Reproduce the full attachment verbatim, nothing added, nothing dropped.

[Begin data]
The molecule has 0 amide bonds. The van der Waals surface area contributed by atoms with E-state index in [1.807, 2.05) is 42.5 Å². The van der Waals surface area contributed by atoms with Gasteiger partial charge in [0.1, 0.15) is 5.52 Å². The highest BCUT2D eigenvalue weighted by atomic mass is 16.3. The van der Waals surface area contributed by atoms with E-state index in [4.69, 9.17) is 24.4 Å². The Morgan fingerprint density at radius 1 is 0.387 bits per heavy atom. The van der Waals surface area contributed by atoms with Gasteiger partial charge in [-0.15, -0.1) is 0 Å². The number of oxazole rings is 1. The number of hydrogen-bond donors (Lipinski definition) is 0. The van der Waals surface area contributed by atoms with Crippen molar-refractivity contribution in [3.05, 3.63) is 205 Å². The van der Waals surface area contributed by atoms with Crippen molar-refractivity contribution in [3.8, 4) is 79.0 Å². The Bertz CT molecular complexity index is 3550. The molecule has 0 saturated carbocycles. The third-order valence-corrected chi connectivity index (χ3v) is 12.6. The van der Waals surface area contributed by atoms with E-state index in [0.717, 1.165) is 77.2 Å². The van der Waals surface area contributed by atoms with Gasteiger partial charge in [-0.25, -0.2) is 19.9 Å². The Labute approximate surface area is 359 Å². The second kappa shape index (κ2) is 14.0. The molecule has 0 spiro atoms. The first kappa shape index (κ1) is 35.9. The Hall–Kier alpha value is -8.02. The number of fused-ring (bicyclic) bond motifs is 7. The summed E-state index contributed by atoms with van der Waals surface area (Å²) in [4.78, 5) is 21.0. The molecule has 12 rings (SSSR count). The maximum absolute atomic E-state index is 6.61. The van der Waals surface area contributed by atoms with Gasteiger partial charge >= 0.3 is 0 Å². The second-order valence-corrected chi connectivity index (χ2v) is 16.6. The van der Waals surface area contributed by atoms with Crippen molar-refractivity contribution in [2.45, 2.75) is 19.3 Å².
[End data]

The molecule has 0 amide bonds. The van der Waals surface area contributed by atoms with E-state index in [1.807, 2.05) is 42.5 Å². The van der Waals surface area contributed by atoms with Gasteiger partial charge in [0.1, 0.15) is 5.52 Å². The highest BCUT2D eigenvalue weighted by atomic mass is 16.3. The van der Waals surface area contributed by atoms with E-state index in [4.69, 9.17) is 24.4 Å². The Morgan fingerprint density at radius 1 is 0.387 bits per heavy atom. The van der Waals surface area contributed by atoms with Gasteiger partial charge in [-0.15, -0.1) is 0 Å². The number of oxazole rings is 1. The number of hydrogen-bond donors (Lipinski definition) is 0. The van der Waals surface area contributed by atoms with Crippen molar-refractivity contribution in [3.05, 3.63) is 205 Å². The van der Waals surface area contributed by atoms with Crippen molar-refractivity contribution in [3.8, 4) is 79.0 Å². The Bertz CT molecular complexity index is 3550. The molecule has 0 saturated carbocycles. The third-order valence-corrected chi connectivity index (χ3v) is 12.6. The van der Waals surface area contributed by atoms with E-state index in [0.717, 1.165) is 77.2 Å². The van der Waals surface area contributed by atoms with Gasteiger partial charge in [-0.25, -0.2) is 19.9 Å². The Labute approximate surface area is 359 Å². The second kappa shape index (κ2) is 14.0. The molecule has 0 spiro atoms. The first kappa shape index (κ1) is 35.9. The Hall–Kier alpha value is -8.02. The number of fused-ring (bicyclic) bond motifs is 7. The summed E-state index contributed by atoms with van der Waals surface area (Å²) in [4.78, 5) is 21.0. The molecule has 12 rings (SSSR count). The maximum absolute atomic E-state index is 6.61. The van der Waals surface area contributed by atoms with Gasteiger partial charge >= 0.3 is 0 Å². The second-order valence-corrected chi connectivity index (χ2v) is 16.6. The van der Waals surface area contributed by atoms with Crippen molar-refractivity contribution in [2.45, 2.75) is 19.3 Å².